Taking inferna to mean the place of punishment in the afterlife (cf. Dante's Inferno), medieval theologians portrayed Jesus, as a human spirit, descending into hell in order to triumph over Satan and his demons, and to announce to them the deliverance of the believers of the old covenant from their limbum patrum. We are all aware of the theme of the harrowing of hell in the art and drama of the Middle Ages. Calvin rejected the doctrine of the harrowing of hell and took this clause figuratively to refer to Christ's experience as our Substitute in bearing the curse and wrath of God against guilty sinners, especially revealed in his cry of dereliction on the Cross. In general this has been adopted by Reformed theology, and G. C. Berkouwer makes much use of it in his reflections upon the preaching of hell today. The Lutheran position is stated in the Formula of Concord:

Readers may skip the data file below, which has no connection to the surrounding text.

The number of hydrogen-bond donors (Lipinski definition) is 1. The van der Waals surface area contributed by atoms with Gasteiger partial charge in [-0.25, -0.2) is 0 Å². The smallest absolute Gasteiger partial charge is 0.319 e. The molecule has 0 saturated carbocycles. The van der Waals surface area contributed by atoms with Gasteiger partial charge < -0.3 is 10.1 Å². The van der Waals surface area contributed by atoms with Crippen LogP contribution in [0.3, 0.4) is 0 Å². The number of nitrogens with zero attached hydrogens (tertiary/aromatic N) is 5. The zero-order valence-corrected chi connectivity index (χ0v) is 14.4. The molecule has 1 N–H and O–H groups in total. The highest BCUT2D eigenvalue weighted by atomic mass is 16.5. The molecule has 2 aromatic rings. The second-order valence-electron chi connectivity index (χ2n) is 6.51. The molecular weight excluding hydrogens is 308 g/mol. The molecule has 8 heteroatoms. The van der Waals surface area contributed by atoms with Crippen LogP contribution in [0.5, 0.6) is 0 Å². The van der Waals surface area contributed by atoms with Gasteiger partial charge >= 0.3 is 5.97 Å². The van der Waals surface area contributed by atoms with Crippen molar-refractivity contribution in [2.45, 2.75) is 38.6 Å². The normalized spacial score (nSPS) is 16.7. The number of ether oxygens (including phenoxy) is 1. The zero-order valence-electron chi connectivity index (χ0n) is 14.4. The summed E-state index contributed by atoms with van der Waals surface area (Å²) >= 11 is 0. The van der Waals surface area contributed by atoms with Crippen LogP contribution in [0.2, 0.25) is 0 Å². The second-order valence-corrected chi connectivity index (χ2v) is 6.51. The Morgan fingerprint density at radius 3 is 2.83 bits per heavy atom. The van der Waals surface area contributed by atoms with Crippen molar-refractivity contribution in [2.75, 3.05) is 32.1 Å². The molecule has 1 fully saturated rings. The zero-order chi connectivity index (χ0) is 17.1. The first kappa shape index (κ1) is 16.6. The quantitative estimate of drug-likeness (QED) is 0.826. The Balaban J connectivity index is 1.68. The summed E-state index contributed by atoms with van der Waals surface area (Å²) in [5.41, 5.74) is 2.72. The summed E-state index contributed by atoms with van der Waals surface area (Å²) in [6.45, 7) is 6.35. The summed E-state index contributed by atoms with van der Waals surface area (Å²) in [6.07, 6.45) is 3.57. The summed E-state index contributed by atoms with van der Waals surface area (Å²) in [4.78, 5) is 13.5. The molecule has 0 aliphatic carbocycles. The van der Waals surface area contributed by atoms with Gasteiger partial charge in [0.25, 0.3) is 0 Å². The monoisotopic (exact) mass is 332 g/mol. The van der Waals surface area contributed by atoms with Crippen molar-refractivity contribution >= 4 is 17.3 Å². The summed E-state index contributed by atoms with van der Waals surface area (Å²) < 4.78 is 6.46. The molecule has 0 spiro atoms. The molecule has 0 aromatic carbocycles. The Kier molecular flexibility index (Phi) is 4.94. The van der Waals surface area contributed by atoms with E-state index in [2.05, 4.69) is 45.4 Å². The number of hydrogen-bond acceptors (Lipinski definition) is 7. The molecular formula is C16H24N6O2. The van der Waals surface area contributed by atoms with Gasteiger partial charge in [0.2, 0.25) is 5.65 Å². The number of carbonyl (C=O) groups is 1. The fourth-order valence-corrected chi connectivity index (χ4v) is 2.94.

It is enough to know that Christ went to hell, destroyed hell for all believers, and has redeemed them from the power of death, of the devil and of eternal damnation of the hellish jaws. How this took place is something that we should postpone until the other world, where there will be revealed to us not only this point, but many others as well, which our blind reason cannot comprehend in this life but which we simply accept.

In modern translations of the Apostles' Creed we have, "He descended to the dead?" This is an attempt to convey the idea of Hades as the realm of the departed and remove the medieval doctrine of the descent into hell to triumph over Satan. This is a reasonable translation in that the origins of the doctrine of the descent of Jesus (in his death) into Hades are clearly there in the early Greek theologians, and it was from the Greek-speaking part of the early Church that the teaching was taken and made into an article of this western creed, where it was a late addition rather than an original article. Thus the original Latin of the Apostles' Creed translated Hades rather than Gehenna; only within the developing western theology did the idea of a descent into Gehenna become prominent, though it never totally removed the descent into Hades, the place of departed spirits.